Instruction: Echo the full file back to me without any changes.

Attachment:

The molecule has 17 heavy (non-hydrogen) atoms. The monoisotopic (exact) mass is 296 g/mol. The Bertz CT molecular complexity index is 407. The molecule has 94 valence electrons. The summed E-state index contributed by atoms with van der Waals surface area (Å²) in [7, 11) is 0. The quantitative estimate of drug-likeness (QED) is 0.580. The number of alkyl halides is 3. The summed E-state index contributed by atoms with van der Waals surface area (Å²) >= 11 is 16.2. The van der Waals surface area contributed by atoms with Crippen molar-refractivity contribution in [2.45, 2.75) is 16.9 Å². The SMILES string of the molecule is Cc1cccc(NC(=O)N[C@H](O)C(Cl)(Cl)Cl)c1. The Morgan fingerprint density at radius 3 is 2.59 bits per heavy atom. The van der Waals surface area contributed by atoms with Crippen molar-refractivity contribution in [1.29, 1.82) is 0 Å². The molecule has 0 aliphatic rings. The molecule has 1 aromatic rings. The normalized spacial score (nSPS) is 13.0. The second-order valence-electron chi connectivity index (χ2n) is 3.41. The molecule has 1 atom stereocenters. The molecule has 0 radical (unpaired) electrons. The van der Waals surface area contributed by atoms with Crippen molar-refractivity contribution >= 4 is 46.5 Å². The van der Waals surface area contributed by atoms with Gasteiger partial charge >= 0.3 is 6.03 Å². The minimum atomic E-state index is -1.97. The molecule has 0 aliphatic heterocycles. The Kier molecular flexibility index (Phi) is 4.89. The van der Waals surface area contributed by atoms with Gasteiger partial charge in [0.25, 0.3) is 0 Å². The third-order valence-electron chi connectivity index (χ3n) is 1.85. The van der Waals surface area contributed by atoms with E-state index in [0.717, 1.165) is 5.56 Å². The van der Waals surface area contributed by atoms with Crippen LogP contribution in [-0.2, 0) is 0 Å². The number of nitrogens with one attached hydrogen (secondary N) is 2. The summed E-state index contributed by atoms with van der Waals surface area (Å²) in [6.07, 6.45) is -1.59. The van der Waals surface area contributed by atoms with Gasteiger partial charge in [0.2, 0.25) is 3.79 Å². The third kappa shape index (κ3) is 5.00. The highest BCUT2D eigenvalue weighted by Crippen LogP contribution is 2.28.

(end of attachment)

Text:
The molecule has 17 heavy (non-hydrogen) atoms. The monoisotopic (exact) mass is 296 g/mol. The Bertz CT molecular complexity index is 407. The molecule has 94 valence electrons. The summed E-state index contributed by atoms with van der Waals surface area (Å²) in [7, 11) is 0. The quantitative estimate of drug-likeness (QED) is 0.580. The number of alkyl halides is 3. The summed E-state index contributed by atoms with van der Waals surface area (Å²) >= 11 is 16.2. The van der Waals surface area contributed by atoms with Crippen molar-refractivity contribution in [2.45, 2.75) is 16.9 Å². The SMILES string of the molecule is Cc1cccc(NC(=O)N[C@H](O)C(Cl)(Cl)Cl)c1. The Morgan fingerprint density at radius 3 is 2.59 bits per heavy atom. The van der Waals surface area contributed by atoms with Crippen molar-refractivity contribution in [1.29, 1.82) is 0 Å². The molecule has 0 aliphatic rings. The molecule has 1 aromatic rings. The normalized spacial score (nSPS) is 13.0. The second-order valence-electron chi connectivity index (χ2n) is 3.41. The molecule has 1 atom stereocenters. The molecule has 0 radical (unpaired) electrons. The van der Waals surface area contributed by atoms with Crippen molar-refractivity contribution >= 4 is 46.5 Å². The van der Waals surface area contributed by atoms with Gasteiger partial charge >= 0.3 is 6.03 Å². The minimum atomic E-state index is -1.97. The molecule has 0 aliphatic heterocycles. The Kier molecular flexibility index (Phi) is 4.89. The van der Waals surface area contributed by atoms with Gasteiger partial charge in [0.25, 0.3) is 0 Å². The third-order valence-electron chi connectivity index (χ3n) is 1.85. The van der Waals surface area contributed by atoms with E-state index in [0.717, 1.165) is 5.56 Å². The van der Waals surface area contributed by atoms with Crippen LogP contribution in [-0.2, 0) is 0 Å². The number of nitrogens with one attached hydrogen (secondary N) is 2. The summed E-state index contributed by atoms with van der Waals surface area (Å²) in [6.07, 6.45) is -1.59. The van der Waals surface area contributed by atoms with Gasteiger partial charge in [0.2, 0.25) is 3.79 Å². The third kappa shape index (κ3) is 5.00. The highest BCUT2D eigenvalue weighted by Crippen LogP contribution is 2.28.